Over the past decade, more emphasis has been placed on the connection between sustainable development and health and well-being (financial and personal) of communities, cities, and states. From structures to transportation systems, government leaders are being held to task on how and where they are creating more sustainable regions.
The ideal community of the future is one where all of us -- real estate investors, ratings agencies, utilities, tenants, janitors, engineers, and everyone else is laser-focused on reducing climate change impacts.” - Neff, Kilroy Realty
“Buildings will fully harvest local energy flows. Intelligent buildings will be responsive to environmental changes and we’ll see a convergence of buildings with transportation and power sectors.” - Duncan, Author
“This community will transcend traditional political, demographic, and classical boundaries to ensure an inclusive perspective is taken when creating housing and workspaces, so that all humans, animals, ecosystems, and biospheres are bettered.” - Agazio, Motili
Choose handprints over footprints...think about the social impact of decisions and make climate change relevant to people who may not know how they can make change, starting in childhood.” - Bandy, CSR and Sustainability Leader
Cities and states should be designed in a manner that economic opportunities, access to resources, and educational institutions are planned within walking/biking distances or accessible by public transportation.” - Vagal, Mohawk
People would overwhelmingly believe in science and act based on facts, not misinformation. Furthermore, we would all be accountable; people would understand the consequences of their actions, big or small.” - Taranto, Structure Tone
With all due respect to Elon Musk, I’d prefer the community of the future to be right here on Earth rather than Mars. For now, we have one planet and we’ve got to take better care of it.” - Sims, American Chemistry Council
Leading the Sustainability Movement
Transformation and accountability require leadership and innovation. Product and service innovations will only be adopted if the people involved in the sustainability movement are committed, credible, engaging, and collaborative.
The green building community is unique in that collaboration is in our DNA. Sustainable living is only possible if corporate leaders, policymakers, designers, developers, and manufacturers are bought into the mission. We asked our experts who will shape our green building future.
The leaders in sustainability will be design engineers and municipal planners who embed sustainability in the function of products and cities to promote quality of life and also systematically remove waste that has been historically embedded into the daily activities of our communities.” - Herro, Meritage Homes
“Social media disruptors (like Greta Thunberg), product disruptors, and industry disruptors will all play a role. The common thread is authenticity. People want to connect with the individuals, brands, and leaders that offer honesty and transparency.” - Conway, Interface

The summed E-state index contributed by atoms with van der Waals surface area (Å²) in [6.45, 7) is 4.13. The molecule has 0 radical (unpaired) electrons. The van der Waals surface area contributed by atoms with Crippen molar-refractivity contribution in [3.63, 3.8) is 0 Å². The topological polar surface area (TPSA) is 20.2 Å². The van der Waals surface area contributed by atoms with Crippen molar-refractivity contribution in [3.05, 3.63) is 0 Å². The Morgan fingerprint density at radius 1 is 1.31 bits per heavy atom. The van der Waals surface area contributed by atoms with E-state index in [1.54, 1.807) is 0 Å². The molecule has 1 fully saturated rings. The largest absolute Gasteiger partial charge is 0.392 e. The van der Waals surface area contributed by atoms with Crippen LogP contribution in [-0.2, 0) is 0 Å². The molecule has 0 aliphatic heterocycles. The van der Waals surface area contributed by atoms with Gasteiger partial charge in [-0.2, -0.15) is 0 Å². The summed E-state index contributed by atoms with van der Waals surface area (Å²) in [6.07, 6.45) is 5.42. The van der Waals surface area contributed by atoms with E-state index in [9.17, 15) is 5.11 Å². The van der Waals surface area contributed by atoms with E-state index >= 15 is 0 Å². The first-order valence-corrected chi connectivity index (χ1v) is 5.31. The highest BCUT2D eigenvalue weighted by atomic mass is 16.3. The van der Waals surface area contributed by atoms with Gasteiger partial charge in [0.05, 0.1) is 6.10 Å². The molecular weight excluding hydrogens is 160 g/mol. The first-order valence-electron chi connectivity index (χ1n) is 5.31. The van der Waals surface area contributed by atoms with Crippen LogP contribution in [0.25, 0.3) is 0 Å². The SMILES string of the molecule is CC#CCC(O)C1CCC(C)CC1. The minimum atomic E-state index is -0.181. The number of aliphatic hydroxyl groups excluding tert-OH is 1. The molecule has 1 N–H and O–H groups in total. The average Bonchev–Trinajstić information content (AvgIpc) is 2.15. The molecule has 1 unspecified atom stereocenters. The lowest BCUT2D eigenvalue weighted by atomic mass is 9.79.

10 Attributes of the Sustainability Leader of Tomorrow
- Open to Innovation
- Committed to Cultural and Community Change
- Curious and Engaged
“Architects, industry trade associations, the construction industry, regulators and policymakers, and educational institutions will all play a role in leadership. Manufacturers and technology leaders, as well as start-up organizations, will innovate.” - Vagal, Mohawk
Leadership and innovations will come from corporations and brands. The federal government and many municipalities move too slowly and even backward in some cases.” - Taranto, Structure Tone
Consulting and engineering groups will be the major leaders...they provide concentrated expertise that gives tremendous value to the general public. They can assist businesses in transitioning their operations to a reduced environmental impact, without requiring owners to form their own teams of experts to solve issues from within.” - Agazio, Motili
Generation Z will raise the bar on the expectations of companies. They will choose to do business with companies that are ‘raising the bar’ on sustainability.” - Bandy, CSR and Sustainability Leader
Everyone can lead. We need to reach a point where individuals’ actions are inherently leading to sustainability in every facet.” - Sims, American Chemistry Council
Tomorrow Starts Now: What You Can Do
Although we’ve seen tremendous progress over the past decades, we can't wait another 10 years to make the change we need. Here's what you can do right now:
Collaborate with other green building professionals. Build a team that offers integrated solutions and freely shares their expertise and solutions.
Track, measure & communicate successes within and outside your organization. Reliable and comprehensive data can help you build a case for sustainable building and development.
Stay engaged in the Greenbuild community. Through our insight-packed Greenbuild 2020 Virtual Experience and year-round webinars, you’ll have access to world-class thought leaders around-the-clock from wherever you are.
Need to anticipate, respond to and develop the sustainability work moving our industry forward?
Visit the Greenbuild website to learn more about our Greenbuild Virtual Experience this fall where we cover all the insights you need to succeed.
Add your voice to the green building & sustainability community. Email email@example.com to share your thought leadership for our webinars, podcasts and white paper.
Stay connected with us to continue this conversation. Join our social media community of more than 75,000 greenbuilding and sustainability professionals!